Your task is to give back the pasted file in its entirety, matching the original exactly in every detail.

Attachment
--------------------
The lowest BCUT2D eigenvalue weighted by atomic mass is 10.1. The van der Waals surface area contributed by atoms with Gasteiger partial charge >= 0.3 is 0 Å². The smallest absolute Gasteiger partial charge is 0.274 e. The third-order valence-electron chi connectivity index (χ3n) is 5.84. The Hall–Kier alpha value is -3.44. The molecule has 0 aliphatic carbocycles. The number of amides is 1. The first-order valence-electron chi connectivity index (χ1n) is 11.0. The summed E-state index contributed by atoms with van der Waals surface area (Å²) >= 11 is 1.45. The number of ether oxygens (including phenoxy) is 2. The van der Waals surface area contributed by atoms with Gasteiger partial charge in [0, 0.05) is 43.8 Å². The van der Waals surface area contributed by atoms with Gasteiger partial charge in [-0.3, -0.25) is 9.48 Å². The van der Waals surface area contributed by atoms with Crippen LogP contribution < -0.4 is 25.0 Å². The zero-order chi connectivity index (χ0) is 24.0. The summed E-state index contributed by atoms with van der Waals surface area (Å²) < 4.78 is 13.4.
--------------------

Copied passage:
The lowest BCUT2D eigenvalue weighted by atomic mass is 10.1. The van der Waals surface area contributed by atoms with Gasteiger partial charge >= 0.3 is 0 Å². The smallest absolute Gasteiger partial charge is 0.274 e. The third-order valence-electron chi connectivity index (χ3n) is 5.84. The Hall–Kier alpha value is -3.44. The molecule has 0 aliphatic carbocycles. The number of amides is 1. The first-order valence-electron chi connectivity index (χ1n) is 11.0. The summed E-state index contributed by atoms with van der Waals surface area (Å²) >= 11 is 1.45. The number of ether oxygens (including phenoxy) is 2. The van der Waals surface area contributed by atoms with Gasteiger partial charge in [0, 0.05) is 43.8 Å². The van der Waals surface area contributed by atoms with Gasteiger partial charge in [-0.3, -0.25) is 9.48 Å². The van der Waals surface area contributed by atoms with Crippen LogP contribution < -0.4 is 25.0 Å². The zero-order chi connectivity index (χ0) is 24.0. The summed E-state index contributed by atoms with van der Waals surface area (Å²) < 4.78 is 13.4.